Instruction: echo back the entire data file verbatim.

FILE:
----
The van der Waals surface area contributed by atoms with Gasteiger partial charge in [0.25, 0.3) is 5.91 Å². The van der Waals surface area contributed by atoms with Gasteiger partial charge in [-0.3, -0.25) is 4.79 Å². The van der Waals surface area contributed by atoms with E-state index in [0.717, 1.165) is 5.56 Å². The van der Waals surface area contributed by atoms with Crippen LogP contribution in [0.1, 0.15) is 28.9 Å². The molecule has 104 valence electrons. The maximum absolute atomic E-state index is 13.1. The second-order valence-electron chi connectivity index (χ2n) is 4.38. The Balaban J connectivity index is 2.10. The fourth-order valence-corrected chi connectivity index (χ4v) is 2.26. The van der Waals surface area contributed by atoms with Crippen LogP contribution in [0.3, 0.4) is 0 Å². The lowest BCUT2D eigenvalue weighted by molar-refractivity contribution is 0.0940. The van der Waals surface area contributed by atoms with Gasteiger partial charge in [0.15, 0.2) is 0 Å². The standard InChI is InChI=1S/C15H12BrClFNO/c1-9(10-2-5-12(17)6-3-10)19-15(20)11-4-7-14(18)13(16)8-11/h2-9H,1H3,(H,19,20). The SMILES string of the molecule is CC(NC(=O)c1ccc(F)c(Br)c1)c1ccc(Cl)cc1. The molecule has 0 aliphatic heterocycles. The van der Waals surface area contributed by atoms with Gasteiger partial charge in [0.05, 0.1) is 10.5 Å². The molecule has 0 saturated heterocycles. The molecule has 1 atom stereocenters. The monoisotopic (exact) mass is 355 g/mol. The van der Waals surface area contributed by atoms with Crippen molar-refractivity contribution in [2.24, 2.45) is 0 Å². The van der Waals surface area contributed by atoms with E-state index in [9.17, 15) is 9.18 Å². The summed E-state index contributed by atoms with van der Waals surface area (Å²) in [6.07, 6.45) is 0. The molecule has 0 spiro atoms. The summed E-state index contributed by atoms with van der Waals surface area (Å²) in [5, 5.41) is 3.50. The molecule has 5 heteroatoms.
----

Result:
The van der Waals surface area contributed by atoms with Gasteiger partial charge in [0.25, 0.3) is 5.91 Å². The van der Waals surface area contributed by atoms with Gasteiger partial charge in [-0.3, -0.25) is 4.79 Å². The van der Waals surface area contributed by atoms with E-state index in [0.717, 1.165) is 5.56 Å². The van der Waals surface area contributed by atoms with Crippen LogP contribution in [0.1, 0.15) is 28.9 Å². The molecule has 104 valence electrons. The maximum absolute atomic E-state index is 13.1. The second-order valence-electron chi connectivity index (χ2n) is 4.38. The Balaban J connectivity index is 2.10. The fourth-order valence-corrected chi connectivity index (χ4v) is 2.26. The van der Waals surface area contributed by atoms with Crippen LogP contribution in [0.3, 0.4) is 0 Å². The lowest BCUT2D eigenvalue weighted by molar-refractivity contribution is 0.0940. The van der Waals surface area contributed by atoms with Gasteiger partial charge in [0.15, 0.2) is 0 Å². The standard InChI is InChI=1S/C15H12BrClFNO/c1-9(10-2-5-12(17)6-3-10)19-15(20)11-4-7-14(18)13(16)8-11/h2-9H,1H3,(H,19,20). The SMILES string of the molecule is CC(NC(=O)c1ccc(F)c(Br)c1)c1ccc(Cl)cc1. The molecule has 0 aliphatic heterocycles. The van der Waals surface area contributed by atoms with Gasteiger partial charge in [0.05, 0.1) is 10.5 Å². The molecule has 0 saturated heterocycles. The molecule has 1 atom stereocenters. The monoisotopic (exact) mass is 355 g/mol. The van der Waals surface area contributed by atoms with Crippen molar-refractivity contribution in [2.24, 2.45) is 0 Å². The van der Waals surface area contributed by atoms with E-state index in [9.17, 15) is 9.18 Å². The summed E-state index contributed by atoms with van der Waals surface area (Å²) in [6.07, 6.45) is 0. The molecule has 0 spiro atoms. The summed E-state index contributed by atoms with van der Waals surface area (Å²) in [5, 5.41) is 3.50. The molecule has 5 heteroatoms.